Newspaper article The Christian Science Monitor

Can Pope Francis Change Cuba? Why Star Power Isn't His Only Tool

Newspaper article The Christian Science Monitor

Can Pope Francis Change Cuba? Why Star Power Isn't His Only Tool

Article excerpt

Posters welcoming Pope Francis hang in shops and in the rear windows of Cuba's ubiquitous antique cars on the eve of the first Latin American pontiff's visit.

And expectations are high that during his four-day visit, Pope Francis will encourage the government to speed up the economic and social reforms introduced by President Raul Castro in recent years. Many also hope to see him call for an end to the US embargo.

"People here want the pope to highlight that change is necessary. Because we need to change," says Carlos Cespedes, sitting behind a table of small, used electronics he's selling in the front room of his home.

But the pope's visit - Francis is the third in a row to make the trip - is just a high-profile moment in the church's long, ongoing campaign to effect change in Cuba. After decades of communist rule, the Catholic Church has gone from an institution non grata to one of the few independent organizations on the island. It has carved out a foothold in sectors long considered the domain of the state: from job training to the provision of food and social services.

In so doing, it has positioned itself to to gently press for improved human rights in a nation where citizens are still imprisoned for political reasons and thousands continue to take on the risky, 90-mile journey by raft and makeshift boats to Florida.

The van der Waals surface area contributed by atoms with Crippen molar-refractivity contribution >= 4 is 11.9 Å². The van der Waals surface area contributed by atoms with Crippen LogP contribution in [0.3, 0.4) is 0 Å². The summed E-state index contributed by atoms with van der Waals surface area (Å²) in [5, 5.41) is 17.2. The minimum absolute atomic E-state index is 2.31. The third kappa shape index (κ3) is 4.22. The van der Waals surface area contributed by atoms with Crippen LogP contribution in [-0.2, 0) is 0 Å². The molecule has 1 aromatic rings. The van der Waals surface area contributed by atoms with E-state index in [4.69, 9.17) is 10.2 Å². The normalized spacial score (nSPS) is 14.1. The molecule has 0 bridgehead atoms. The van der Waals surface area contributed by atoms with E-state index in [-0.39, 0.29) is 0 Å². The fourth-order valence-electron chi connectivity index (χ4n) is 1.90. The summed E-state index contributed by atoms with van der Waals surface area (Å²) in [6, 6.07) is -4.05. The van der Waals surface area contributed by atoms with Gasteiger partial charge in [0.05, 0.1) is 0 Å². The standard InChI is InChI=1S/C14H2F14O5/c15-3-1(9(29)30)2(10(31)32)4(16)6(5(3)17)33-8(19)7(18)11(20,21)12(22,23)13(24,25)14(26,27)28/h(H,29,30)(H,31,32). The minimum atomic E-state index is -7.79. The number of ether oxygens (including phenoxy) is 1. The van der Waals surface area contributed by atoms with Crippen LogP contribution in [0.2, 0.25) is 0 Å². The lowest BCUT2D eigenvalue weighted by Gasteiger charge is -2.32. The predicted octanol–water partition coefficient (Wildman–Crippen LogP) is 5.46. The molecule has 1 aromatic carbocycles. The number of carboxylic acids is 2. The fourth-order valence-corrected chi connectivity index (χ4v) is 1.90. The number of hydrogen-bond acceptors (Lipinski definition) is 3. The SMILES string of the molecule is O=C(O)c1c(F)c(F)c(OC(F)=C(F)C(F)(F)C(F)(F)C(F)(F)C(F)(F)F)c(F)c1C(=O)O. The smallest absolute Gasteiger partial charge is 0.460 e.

"The church is still seen as a religious institution" on the island, says Michelle Gonzalez Maldonado, professor of religious studies at the University of Miami. "But, at the same time, its role in [international and national] dialogue and advocacy shows it's clearly not just somewhere you go on Sunday. It's trying to help shape the fabric of life in Cuba, or at least have a voice in it."

Finding a role in CubaReligion was all but banned in the years following the Cuban Revolution, with the regime declaring Cuba an atheist state. Castro was largely intolerant of those who didn't support his regime, eradicating freedom of the press and jailing or killing thousands of dissidents. Today, Cuba still ranks at the bottom of lists for transparency and economic and political freedoms.

But when the Soviet Union fell and Cuba lost its sole benefactor in 1989, a unique space opened up for the church, says William LeoGrande, an expert on Cuba at American University. The government began giving the church leeway in order to meet some of the needs the government could no longer serve. This has left a legacy of Catholic-run soup kitchens, homeless shelters, and other aid for the island's poor. And while the church is not the only player in Cuba petitioning the government to improve human rights - others range from individuals like opposition blogger Yoani Sanchez to groups like the Ladies in White - none have the resources available to the Catholic Church.

"Churches around the world were channeling assistance through the Catholic Church in Cuba," says Mr. …

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